Over the past decade, Kuala Lumpur’s swing dancing scene has changed from being non-existent to having weekly socials across to...
For All Flora And Fauna
The Natural History Museum in Putrajaya will remind you of the rich resources Malaysia has been blessed with, and urge you to take conservation more seriously.
If you weren’t living in Putrajaya, you may not be aware that there’s a Natural History Museum there that’s worth taking a trip to. Yes, you read that right, Malaysia has a museum dedicated to our local flora and fauna - which makes sense, since we have such a diverse ecosystem throughout the country.
But what sets the Natural History Museum apart from other museums out there?
“This museum is dedicated to showcasing and presenting the various species of flora and fauna as well as geological resources of the country,” explains Pn Farizawati Sabri, the Natural History Museum director. “Most of the exhibits showcased consist of animals and plants that have been preserved, alongside numerous replicas of natural resources and minerals.”
Bearing in mind that the rapid rate of development that Malaysia has undergone throughout the years obviously has left an impact on the environment, the Natural History Museum seeks to highlight the need to preserve and conserve all that we still have.
Pn Farizawati shares that “among the many interesting items shown in this museum include a preserved Sumatran Rhino which, as we are all well aware, is an extremely endangered species that reside in the jungles of this country.”
“The Natural History Museum is also showcasing the Sun Bear, which is the single species of bears that can be found in Malaysia,” highlights Pn Farizawati. As many may or may not know, the Sun Bear is fully protected under the Wildlife Conservation Act 2010, since its numbers in the wild have dwindled tremendously over the years - a reminder that development which goes unchecked wreaks havoc on the environment in serious and lasting ways.
This begs the question: are Malaysians aware of the role and function of museums like the Natural History Museum?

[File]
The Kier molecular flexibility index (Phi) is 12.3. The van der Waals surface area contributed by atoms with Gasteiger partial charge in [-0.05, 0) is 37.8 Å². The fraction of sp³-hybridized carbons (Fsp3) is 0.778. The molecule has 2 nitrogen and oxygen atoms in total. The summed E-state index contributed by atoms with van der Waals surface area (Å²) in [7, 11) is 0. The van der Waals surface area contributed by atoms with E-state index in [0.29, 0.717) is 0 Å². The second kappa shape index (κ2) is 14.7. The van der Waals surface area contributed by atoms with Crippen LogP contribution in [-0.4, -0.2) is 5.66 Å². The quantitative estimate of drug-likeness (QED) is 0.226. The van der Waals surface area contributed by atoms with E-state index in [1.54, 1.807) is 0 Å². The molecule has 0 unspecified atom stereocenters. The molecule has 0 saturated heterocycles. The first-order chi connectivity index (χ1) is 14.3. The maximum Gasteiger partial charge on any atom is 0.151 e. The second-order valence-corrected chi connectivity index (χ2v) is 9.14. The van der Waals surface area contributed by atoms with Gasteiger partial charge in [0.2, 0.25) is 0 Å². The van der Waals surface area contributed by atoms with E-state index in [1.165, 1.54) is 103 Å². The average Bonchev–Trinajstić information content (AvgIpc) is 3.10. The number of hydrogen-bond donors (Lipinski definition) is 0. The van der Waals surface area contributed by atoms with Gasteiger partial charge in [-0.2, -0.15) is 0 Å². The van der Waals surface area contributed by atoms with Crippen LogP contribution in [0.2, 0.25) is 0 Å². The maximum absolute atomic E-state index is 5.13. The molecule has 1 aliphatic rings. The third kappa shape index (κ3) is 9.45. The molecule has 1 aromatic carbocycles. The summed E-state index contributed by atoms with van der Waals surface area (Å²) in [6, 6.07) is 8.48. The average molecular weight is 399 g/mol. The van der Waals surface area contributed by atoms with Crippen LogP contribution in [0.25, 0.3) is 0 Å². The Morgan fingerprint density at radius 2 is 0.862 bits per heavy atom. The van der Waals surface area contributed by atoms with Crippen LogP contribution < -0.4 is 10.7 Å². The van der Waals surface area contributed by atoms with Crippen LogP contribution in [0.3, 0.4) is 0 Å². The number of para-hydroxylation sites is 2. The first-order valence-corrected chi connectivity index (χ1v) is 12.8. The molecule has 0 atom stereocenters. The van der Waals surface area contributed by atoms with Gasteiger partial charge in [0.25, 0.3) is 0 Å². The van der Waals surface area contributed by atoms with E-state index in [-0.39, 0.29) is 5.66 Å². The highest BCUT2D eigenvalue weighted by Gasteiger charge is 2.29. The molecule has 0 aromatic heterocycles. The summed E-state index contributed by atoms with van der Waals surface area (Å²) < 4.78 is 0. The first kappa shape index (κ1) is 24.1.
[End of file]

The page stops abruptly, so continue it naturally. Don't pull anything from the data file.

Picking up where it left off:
Pn Farizawati believes so. “Malaysians do understand, and we can see this in the encouraging numbers of people, especially those who live in this area (in Putrajaya) who attend and participate in the various activities organised by the museum.”
But awareness alone may not be enough to change habits and mindsets. “I feel that more can be done to encourage even more Malaysians to visit museums.”
By coming to museums like the Natural History Museum, Pn Farizawati hopes that more Malaysians will participate in programs that will slowly bring about a shift in the way we think and consider our environment.
“The awareness on the importance of the environment is increasing amongst Malaysians,” she says. “The Natural History Museum focuses on highlighting the natural resources available in our country; we constantly plan and conduct activities such as exhibitions and outreach programs that invite the people to experience and appreciate what we still have today, in order to preserve the environment for future generations.
“The Natural History Museum’s ongoing exhibition, NYAWA: Bird, for example, invites people to think and realise how important birds are to humankind,” Pn Farizawati continues. “Without birds as pollination agents, how would we be able to experience all the types of fruits that God has made, or all the types of plant species that populate this earth?”
The museum, which regularly sees students and groups come in for guided tours, has numerous on-going and upcoming exhibitions. The tours are an important and popular aspect of the museum, and links directly to the more educational aspect of the museum experience.
The Natural History Museum also regularly puts up new material to keep museum-goers interested.
“In 2016, the Natural History Museum will be planning two temporary exhibitions, namely Pameran Kerangan Laut: Perhiasan Lautan (Sea Shell Exhibition: Treasures of the Seas) and Pameran Skeleton (Skeleton Exhibition),” Pn Farizawati elaborates. “Apart from that, the museum is also planning a Night At The Museum: Young Botanists program as well as several other outreach programs throughout the rest of the year.”
This Night At The Museum concept, which can also be seen in the programming of other museums in the region including in Singapore, is increasingly popular especially with schools. It presents the opportunity to view exhibitions and conduct activities in a totally new, night-time environment even if participants have been to the museum itself several times.
From time to time, Natural History Museum seeks out new working relationships with other bodies - especially universities and other institutions - to come up with new attractions. Most recently, it worked with Universiti Putra Malaysia (UPM) to put together the aforementioned exhibition.
“The Natural History Museum is constantly surveying possible collaborations with various external agencies and institutions to come up with new activities and exhibitions,” explains Pn Farizawati, and that these themes and concepts which should be in line with the aims and objectives of the museum.
Head on over to the Natural History Museum today:
Natural History Museum
Address: Jalan Diplomatik, Presint 15, Putrajaya
Tel: 03-8890 2884
By Burhanuddin Usman
Anzac Day is celebrated annually in Sandakan to honour the service and sacrifice of those who lost their lives in all wars and confli...
Society of the Blind in Malaysia are helping the blind and visually impaired become self-sustainable through entrepreneurship. Fo...
The job of a night soil worker has always been frowned upon by society, although they played an important role in the city’s sa...